This section is from the book "The Law Of Contracts", by William Herbert Page. Also available from Amazon: Commercial Contracts: A Practical Guide to Deals, Contracts, Agreements and Promises.
The legislature may ratify and validate any obligation of a public corporation which it had power to authorize in advance.1 Thus debts in excess of the statutory limit may be made valid by subsequent legislation.2 Thus the legislature may authorize a vote to be taken to validate debts incurred in excess of the limit of indebtedness under a constitutional provision making void debts in excess of the limit unless pursuant to a vote.3 So a statute may require a county to repay the amount received from the sale of bonds, invalid because their proceeds were to be devoted to a state armory, though most of the proceeds have been expended on such armory.4 So the legislature may validate a debt incurred when the legislature had power to authorize it, though the statute is not passed till after a new constitutional provision is adopted, limiting debts so as to make the amount unlawful.5 So Congress may validate a bond of a territory.6 Such a curative act makes bonds valid, even if after the passage of such act a judgment is rendered in a suit instituted before such act was passed adjudging such bonds invalid.7 Such curative acts must be complied with strictly. A statute making valid bonds issued in compliance with a certain ordinance does not make valid any bonds not so issued.8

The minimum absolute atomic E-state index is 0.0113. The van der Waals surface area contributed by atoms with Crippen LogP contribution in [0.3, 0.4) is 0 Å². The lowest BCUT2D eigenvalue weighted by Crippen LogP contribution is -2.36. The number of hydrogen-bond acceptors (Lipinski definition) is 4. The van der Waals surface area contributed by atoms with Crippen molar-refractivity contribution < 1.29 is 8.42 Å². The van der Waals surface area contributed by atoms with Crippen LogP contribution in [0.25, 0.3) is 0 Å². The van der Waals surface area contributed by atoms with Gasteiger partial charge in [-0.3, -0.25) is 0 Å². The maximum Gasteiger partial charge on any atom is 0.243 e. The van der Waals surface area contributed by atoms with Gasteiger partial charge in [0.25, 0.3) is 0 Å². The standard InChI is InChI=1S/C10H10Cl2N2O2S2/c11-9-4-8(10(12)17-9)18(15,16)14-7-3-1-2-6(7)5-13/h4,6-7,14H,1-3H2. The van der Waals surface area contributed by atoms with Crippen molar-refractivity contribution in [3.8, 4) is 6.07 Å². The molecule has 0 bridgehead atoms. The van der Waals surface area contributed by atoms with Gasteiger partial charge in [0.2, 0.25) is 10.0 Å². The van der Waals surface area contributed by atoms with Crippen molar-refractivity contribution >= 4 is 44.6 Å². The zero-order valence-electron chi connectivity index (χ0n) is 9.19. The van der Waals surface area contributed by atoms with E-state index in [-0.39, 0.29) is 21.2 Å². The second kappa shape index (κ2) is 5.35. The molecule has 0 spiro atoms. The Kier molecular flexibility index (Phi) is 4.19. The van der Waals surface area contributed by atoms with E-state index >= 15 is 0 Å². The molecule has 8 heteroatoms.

9 Root v. Topeka, 63 Kan. 129; 65 Pac. 233.
10 McCracken v. San Francisco, 16 Cal. 591; Durango v. Pennington, 8 Colo. 257; 7 Pac. 14.
11 Devers v. Howard, 88 Mo. App. 253.
1 Steele Co. v. Erskine, 98 Fed. 215; 39 C. C. A. 173; (affirming, 87 Fed. 630) ; Yavapai Co. v. McCord, - Ariz. - ; 59 Pac. 99; Schneck v. Jeffersonville, 152 Ind. 204; 52 N. E. 212; Board, etc., of Linn Co. v. Snyder, 45 Kan. 636; 23 Am. St. Rep. 742; 26 Pac. 21; Erskine v. Nelson Co., 4 N. D. 66; 27 L. R. A. 696; 58 N. W. 348; Mill Creek, etc., Ry. Co. v. Carthage, 18 Ohio C. C.
216; Coleman v. Broad River Township, 50 S. C. 321; 27 S. E. 774; Bell v. R. R. Co., 91 Va. 99; 20 S. E. 942; State v. Winter, 15 Wash. 407; 46 Pac. 644. Contra, Choisser v. People, 140 111. 21; 29 N. E. 546; Post v. Pulaski Co., 49 Fed. 628; 9 U. S.App. 1; affirming, 47 Fed. 282.
2 Erskine v. Nelson Co., 4 N. D. 66; 27 L. R. A. 696; 58 N. W. 348; Darke v. Salt Lake Co., 15 Utah 467; 49 Pac. 257.
3 West v. Chehalis, 12 Wash. 369; 50 Am. St. Rep. 896; 41 Pac. 171.
4 New York, etc., Co. v. Board, etc., 106 Fed. 123; 45 C. C. A. 233.
5 Schneck v. Jeffersonville. 152 Ind. 204; 52 N. E. 212; (distinguishing Sykes v. Columbus, 55 Miss. 115.
6 Utter v. Franklin. 172 U. S. 416. 7 Middleton v. St. Augustine, 42
Fla. 287; 29 So. 421.
8 Lehman v. San Diego, 83 Fed. 669; 27 C. C. A. 668; (where the denomination of the bonds was not fixed in accordance with the ordinance).